Additionally, the updated agreement includes new reporting requirements. The agreement states, “It is the sole responsibility of PM to ensure proper reporting of all Off-Platform Bookings to HomeAway, and to transmit such reporting through the Integration, via the Booking Update Service (“BUS”). However, such reporting is subject to review and audit, and if the Company (HomeAway) finds that a certain booking of a Listing originated on the HomeAway Network but was not properly reported as attributable to a HomeAway Lead under the above analysis, then the Company will notify PM of such discrepancy, and will be entitled to assess a commission or Off-Platform Booking fee on the amount charged for such stay unless PM provides reasonable evidence to the contrary.
3. Consent to HomeAway Audits
According to reports from PMs, HomeAway’s auditing requirement is particularly disturbing. The agreement says, “HomeAway may conduct an audit from time to time as it reasonably deems necessary to assess PM’s performance and fulfillment of its obligations under this Agreement. PM will cooperate with the Company (HomeAway) with respect to any such audit, and will provide the Company with access to books and records of accounts, PM Software and related system information, and other information associated with the Listings and the Performance & Activity Reports, as HomeAway may reasonably request for the purpose of verifying proper reporting and payment of commissions and fees.”
A HomeAway spokesperson verified that this new listing agreement is current and clarified, “These terms and conditions are not specific to subscriptions and/or off-platform bookings. They are general for all types of listings, all scenarios. The terms are therefore inclusive of integrated property managers who list via subscription and have off-platform bookings but not exclusive to them.”
He added, “HomeAway has always had the right to audit. It is not new with this agreement.”
The Impact to the Vacation Rental Industry
“The new listing agreement released this week reveals a continuing presumption by HomeAway leaders that they ‘own’ travelers, and therefore they do not have the responsibility to compete for the loyalty of those consumers perpetually,” said Randy Hall, founder and CEO of Liquid Life Vacation Rentals in Orange Beach, Alabama. “The word entitled is used repeatedly in the agreement describing HomeAway’s perspective about charging a match-back fee to property managers. The new agreement also included significant language describing HomeAway’s ‘rights’ to ‘audit’ and ‘authorization to charge’ the property manager’s credit card on file.”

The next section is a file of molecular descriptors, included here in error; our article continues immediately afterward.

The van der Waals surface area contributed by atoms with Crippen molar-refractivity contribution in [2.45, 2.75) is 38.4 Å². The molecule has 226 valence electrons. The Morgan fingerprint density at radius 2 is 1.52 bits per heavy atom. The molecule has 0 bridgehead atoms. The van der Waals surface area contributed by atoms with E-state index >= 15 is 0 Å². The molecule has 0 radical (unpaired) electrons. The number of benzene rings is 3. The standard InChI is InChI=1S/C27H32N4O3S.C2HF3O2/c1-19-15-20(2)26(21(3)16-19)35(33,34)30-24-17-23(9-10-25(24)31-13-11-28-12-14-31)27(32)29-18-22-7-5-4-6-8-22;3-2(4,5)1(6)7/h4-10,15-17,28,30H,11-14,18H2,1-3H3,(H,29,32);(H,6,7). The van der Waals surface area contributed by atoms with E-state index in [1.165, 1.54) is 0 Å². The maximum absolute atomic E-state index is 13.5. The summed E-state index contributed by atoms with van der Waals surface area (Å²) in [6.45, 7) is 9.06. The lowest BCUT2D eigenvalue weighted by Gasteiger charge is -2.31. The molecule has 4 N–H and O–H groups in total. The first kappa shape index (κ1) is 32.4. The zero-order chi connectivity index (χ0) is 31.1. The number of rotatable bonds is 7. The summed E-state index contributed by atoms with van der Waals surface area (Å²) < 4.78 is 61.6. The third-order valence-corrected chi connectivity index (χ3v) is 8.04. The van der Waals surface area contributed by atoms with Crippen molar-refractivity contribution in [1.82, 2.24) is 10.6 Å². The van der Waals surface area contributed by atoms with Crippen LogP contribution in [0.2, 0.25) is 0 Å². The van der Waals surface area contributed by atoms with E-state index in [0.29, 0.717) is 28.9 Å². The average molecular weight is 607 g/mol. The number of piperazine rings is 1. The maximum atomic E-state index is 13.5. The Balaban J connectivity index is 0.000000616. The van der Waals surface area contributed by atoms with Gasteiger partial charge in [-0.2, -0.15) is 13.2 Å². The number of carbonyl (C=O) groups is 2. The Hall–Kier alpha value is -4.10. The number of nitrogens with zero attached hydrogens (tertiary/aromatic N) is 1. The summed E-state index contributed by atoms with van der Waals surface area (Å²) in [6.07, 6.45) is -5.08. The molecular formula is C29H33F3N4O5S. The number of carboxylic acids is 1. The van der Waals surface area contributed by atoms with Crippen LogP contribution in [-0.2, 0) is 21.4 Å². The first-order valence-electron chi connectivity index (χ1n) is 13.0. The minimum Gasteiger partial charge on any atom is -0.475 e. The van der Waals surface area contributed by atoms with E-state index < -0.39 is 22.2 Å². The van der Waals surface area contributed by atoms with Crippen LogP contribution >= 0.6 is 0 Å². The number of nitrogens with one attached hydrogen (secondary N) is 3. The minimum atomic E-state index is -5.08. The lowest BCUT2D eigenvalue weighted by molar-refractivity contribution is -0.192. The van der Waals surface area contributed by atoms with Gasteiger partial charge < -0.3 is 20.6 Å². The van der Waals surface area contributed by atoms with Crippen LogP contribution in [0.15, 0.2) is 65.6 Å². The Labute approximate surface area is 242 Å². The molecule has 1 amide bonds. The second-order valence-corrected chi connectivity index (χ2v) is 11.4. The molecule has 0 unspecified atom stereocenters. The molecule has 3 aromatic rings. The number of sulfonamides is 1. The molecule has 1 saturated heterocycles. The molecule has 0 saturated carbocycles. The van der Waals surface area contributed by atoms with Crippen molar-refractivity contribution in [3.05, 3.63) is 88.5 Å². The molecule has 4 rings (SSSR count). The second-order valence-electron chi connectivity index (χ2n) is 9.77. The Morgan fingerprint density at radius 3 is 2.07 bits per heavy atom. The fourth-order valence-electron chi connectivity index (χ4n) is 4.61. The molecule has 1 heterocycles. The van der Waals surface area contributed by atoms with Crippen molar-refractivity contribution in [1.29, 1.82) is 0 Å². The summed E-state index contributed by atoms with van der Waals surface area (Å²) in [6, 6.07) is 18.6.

Hall added, “Travelers will eventually agree with property managers that they have a choice, and they don’t really want to be ‘owned’ by an ‘entitled’ HomeAway.”
PMs who fall under the HomeAway-defined category of “integrated property managers” argue that the new policies demonstrate inequitable treatment by the company, asserting they they are being treated unfairly in comparison to other rental home suppliers using the HomeAway network.
However, Expedia executives know that, in the United States, a significant number of integrated property managers, including the new set of fast-growing multi-destination management companies, are undeniably reliant on the bookings that come from HomeAway.
In contrast, legacy property managers who built their businesses before the emergence of HomeAway are far less reliant on HomeAway for bookings. Industry observers are watching these legacy PMs closely to see if HomeAway’s new requirements will result in a material loss of inventory for the company. If legacy PMs agree to the new terms giving HomeAway this increased control over their businesses, it will indicate a considerable shift in the vacation rental marketplace, potentially giving OTAs a blank check as they move forward with their vacation rental road maps.